May 26, 2011
LONDON – The general consensus at the Luxury Interactive conference in London May 24-25 was that luxury brands are genuinely ready to continue the process of innovation and digital marketing that they have been working so hard to improve.
Luxury brands, retailers and industry experts flocked to London this past week to give and take insight from their peers on luxury marketing. It seems as though the emphasis was on social media and digital efforts, though the conversations did touch on mobile, augmented reality and some research.
“The key takeaway for me is that it seems that there is a genuine appetite to make some digital progress and innovation to the space,” said Andy Chen, CEO of Preview Networks, Copenhagen, Denmark. “My perception is that the luxury sector has always been a little bit behind the mass consumer, if you compare [the two].
“But what I’ve found out is that there have been gourmet reasons, maybe infrastructural or maybe legacy, and there are curiosities from luxury in the [digital] space,” he said.
The Luxury Interactive conference was held at the Millennium Hotel in London's Mayfair district.
Executives from luxury brands such as Boucheron, Alfred Dunhill, Louis Vuitton, Alexander McQueen, Tiffany & Co., Net-A-Porter and Jaguar were both audience members and presenters.
Let’s get digital
The topics of the conference touched on augmented reality, mobile, branded content, social media and search engine optimization, transmedia and customer relationship marketing.
Milton Pedraza, CEO of the Luxury Industry, New York, introduced a mobile strategy that enhances the luxury brand experience.
The idea is that luxury brands should incorporate mobile into their sales strategy by encouraging sales associates to become acquainted with a branded mobile application or to use mobile to help expedite the sales process.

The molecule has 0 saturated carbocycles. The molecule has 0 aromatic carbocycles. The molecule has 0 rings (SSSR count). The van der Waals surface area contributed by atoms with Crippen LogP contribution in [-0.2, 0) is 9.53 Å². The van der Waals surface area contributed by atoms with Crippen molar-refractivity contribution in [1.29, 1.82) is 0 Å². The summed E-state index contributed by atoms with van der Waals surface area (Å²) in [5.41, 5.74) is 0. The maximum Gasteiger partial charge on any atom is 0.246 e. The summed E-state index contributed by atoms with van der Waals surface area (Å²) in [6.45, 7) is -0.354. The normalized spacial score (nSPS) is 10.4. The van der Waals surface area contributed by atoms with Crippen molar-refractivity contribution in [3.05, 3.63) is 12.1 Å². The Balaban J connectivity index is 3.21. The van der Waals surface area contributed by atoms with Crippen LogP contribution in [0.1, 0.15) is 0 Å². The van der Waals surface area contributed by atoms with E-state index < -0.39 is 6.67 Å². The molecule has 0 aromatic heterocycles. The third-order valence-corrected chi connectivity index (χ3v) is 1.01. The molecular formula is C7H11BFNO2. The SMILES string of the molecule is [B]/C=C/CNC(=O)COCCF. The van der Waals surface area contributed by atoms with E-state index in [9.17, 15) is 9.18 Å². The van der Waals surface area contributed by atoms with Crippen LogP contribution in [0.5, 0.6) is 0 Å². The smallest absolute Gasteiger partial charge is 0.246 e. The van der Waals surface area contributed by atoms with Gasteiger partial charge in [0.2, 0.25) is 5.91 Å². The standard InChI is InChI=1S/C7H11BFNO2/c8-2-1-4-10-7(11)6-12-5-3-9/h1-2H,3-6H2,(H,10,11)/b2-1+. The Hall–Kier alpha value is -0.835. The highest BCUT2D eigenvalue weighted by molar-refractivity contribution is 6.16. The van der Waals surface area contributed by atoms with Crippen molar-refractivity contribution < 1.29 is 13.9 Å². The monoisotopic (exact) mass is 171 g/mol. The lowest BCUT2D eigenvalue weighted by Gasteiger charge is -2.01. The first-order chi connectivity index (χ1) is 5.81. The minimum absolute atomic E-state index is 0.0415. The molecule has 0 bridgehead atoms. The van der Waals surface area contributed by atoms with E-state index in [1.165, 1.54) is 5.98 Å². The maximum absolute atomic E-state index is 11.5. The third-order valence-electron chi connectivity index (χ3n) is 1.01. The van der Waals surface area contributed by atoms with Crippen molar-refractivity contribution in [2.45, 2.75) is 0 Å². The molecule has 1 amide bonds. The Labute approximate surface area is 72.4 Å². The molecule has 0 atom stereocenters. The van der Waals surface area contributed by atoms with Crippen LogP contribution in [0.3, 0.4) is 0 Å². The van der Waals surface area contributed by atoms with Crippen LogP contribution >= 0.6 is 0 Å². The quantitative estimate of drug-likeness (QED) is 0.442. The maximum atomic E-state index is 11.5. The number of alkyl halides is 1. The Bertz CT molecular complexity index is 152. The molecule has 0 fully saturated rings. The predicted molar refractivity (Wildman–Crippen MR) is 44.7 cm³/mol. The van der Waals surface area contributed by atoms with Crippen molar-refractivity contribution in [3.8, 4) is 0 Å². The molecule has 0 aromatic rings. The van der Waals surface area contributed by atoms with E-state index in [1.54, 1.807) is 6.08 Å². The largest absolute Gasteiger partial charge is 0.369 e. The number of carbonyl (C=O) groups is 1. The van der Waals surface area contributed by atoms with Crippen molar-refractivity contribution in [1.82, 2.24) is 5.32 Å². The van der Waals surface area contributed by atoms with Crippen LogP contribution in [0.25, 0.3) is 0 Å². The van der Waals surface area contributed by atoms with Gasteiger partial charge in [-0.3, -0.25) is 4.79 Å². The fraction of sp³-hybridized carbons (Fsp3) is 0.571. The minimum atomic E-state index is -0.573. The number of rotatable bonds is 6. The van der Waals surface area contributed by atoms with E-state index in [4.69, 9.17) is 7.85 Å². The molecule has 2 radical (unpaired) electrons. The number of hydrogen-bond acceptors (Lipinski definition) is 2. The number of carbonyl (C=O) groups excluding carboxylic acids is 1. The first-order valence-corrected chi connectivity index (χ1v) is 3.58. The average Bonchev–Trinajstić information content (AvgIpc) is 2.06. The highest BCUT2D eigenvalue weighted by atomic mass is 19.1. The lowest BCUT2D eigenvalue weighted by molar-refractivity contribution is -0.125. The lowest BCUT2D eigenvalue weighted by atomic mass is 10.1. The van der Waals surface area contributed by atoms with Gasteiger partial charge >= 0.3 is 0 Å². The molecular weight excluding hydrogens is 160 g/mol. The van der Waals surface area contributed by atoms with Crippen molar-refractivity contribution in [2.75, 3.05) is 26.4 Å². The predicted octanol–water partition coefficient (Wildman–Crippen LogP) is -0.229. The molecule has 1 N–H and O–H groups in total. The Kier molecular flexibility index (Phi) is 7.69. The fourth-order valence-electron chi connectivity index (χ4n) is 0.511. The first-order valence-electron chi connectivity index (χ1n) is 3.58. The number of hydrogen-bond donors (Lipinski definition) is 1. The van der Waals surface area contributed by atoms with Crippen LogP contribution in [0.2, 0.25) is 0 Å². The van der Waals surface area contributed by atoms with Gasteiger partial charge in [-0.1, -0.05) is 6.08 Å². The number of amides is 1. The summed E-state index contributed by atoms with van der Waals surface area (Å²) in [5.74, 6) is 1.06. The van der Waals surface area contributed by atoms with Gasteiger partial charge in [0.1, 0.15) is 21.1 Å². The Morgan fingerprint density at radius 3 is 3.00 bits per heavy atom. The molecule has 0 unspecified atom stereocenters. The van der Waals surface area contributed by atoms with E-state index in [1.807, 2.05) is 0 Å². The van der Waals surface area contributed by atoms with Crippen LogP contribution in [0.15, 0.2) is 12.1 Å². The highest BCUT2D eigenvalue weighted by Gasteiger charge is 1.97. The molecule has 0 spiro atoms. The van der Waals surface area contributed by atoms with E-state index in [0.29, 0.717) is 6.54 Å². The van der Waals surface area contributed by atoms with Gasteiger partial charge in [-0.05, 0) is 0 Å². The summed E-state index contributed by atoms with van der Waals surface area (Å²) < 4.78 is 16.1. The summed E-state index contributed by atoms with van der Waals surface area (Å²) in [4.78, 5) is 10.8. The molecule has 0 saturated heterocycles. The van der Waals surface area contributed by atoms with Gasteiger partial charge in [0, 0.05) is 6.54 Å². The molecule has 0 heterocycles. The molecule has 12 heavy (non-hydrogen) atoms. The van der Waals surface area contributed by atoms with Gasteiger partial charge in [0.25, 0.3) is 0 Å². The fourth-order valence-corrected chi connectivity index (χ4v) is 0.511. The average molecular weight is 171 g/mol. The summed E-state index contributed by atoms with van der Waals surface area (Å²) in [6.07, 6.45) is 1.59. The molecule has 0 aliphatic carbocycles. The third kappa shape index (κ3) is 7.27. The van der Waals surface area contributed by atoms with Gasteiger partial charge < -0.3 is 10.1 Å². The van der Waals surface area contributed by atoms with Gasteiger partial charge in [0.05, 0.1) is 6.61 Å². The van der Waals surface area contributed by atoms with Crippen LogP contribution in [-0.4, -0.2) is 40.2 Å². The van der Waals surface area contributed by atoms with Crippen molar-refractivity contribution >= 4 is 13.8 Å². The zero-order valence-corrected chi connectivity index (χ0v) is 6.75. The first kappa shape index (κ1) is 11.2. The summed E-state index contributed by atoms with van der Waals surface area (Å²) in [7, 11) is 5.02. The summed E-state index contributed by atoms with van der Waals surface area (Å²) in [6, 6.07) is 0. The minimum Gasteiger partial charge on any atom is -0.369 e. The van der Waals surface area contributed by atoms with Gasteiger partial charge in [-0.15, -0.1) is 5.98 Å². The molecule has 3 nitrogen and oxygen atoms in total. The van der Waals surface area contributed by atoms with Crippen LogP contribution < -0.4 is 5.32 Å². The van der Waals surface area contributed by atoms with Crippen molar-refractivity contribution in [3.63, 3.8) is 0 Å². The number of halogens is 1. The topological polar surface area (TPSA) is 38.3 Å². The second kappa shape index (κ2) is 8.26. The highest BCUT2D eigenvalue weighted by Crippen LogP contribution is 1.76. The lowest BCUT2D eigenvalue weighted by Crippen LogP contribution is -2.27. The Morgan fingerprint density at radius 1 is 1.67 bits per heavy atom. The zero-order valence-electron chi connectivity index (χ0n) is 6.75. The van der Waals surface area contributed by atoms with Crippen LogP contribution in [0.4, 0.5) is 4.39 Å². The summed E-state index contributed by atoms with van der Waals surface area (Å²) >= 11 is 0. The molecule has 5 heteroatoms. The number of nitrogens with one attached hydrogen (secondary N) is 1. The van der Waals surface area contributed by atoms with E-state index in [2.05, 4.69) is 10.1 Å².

Additionally, Cecile Francois, brand and product manager at French jewelry designer Boucheron, deconstructed a case study where the brand used augmented reality in its online and in-store efforts.
Boucheron’s Web site increased by 50 percent because of this tactic (see story).
“From the product perspective, luxury brands always have been and always will be cutting edge,” said Seth Adler, New York-based general manager of Luxury Interactive. “But from a marketing and communications standpoint, they may have been behind.”
Many luxury brands at the event were privy to talk about seamless transference through media.
Attendees from the event
Experts and brands said that companies should ensure that their content across mediums is similar enough to not confuse customers, but different enough to highlight the unique aspects of each channel.
Social media was another widely-discussed topic.
Facebook, Twitter and other social networks were described as a way to engage with consumers.
For instance, Ian Jindal, editor in chief of Internet Retailing and Consultant, London, described how luxury brands are moving into Facebook commerce.
Ian Jindal at the podium
Another discussion complemented Mr. Jindal’s presentation by illustrating how luxury brands can use social networks to describe behind-the-scenes branding techniques and engage with customers.
However, many thought that social media is not the end-all be-all for luxury marketing.
Brands should not be clouded by Facebook in case there are other things coming up.
“What is the next Facebook, the next big thing?” said Shenan Reed, founder of Morpheus Media and a host of the event. “Google will invent something in the next 12-18 months and it’ll overtake what we do.
“Don’t pay too much attention to Facebook, there are other things that we should be paying attention to on the horizon,” she said.
Here are some more images from the event: